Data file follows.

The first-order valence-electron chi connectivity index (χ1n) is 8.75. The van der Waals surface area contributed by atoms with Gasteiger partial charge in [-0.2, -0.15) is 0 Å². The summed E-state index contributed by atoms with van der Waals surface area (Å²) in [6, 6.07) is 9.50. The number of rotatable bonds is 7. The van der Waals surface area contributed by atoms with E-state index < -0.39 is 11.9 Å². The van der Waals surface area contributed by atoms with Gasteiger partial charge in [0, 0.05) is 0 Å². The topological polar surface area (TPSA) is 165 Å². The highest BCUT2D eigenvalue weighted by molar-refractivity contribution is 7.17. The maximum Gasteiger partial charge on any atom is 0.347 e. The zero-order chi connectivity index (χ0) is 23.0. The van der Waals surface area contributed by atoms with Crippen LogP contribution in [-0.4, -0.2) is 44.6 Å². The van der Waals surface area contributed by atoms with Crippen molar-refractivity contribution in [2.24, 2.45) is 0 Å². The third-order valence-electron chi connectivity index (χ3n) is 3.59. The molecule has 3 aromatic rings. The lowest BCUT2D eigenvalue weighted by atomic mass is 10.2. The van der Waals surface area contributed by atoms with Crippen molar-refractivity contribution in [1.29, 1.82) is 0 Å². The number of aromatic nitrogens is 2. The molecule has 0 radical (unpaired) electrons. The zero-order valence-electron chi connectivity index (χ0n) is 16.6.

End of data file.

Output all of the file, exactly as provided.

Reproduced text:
The first-order valence-electron chi connectivity index (χ1n) is 8.75. The van der Waals surface area contributed by atoms with Gasteiger partial charge in [-0.2, -0.15) is 0 Å². The summed E-state index contributed by atoms with van der Waals surface area (Å²) in [6, 6.07) is 9.50. The number of rotatable bonds is 7. The van der Waals surface area contributed by atoms with E-state index < -0.39 is 11.9 Å². The van der Waals surface area contributed by atoms with Gasteiger partial charge in [0, 0.05) is 0 Å². The topological polar surface area (TPSA) is 165 Å². The highest BCUT2D eigenvalue weighted by molar-refractivity contribution is 7.17. The maximum Gasteiger partial charge on any atom is 0.347 e. The zero-order chi connectivity index (χ0) is 23.0. The van der Waals surface area contributed by atoms with Crippen LogP contribution in [-0.4, -0.2) is 44.6 Å². The van der Waals surface area contributed by atoms with Crippen molar-refractivity contribution in [2.24, 2.45) is 0 Å². The third-order valence-electron chi connectivity index (χ3n) is 3.59. The molecule has 3 aromatic rings. The lowest BCUT2D eigenvalue weighted by atomic mass is 10.2. The van der Waals surface area contributed by atoms with Crippen molar-refractivity contribution in [1.29, 1.82) is 0 Å². The number of aromatic nitrogens is 2. The molecule has 0 radical (unpaired) electrons. The zero-order valence-electron chi connectivity index (χ0n) is 16.6.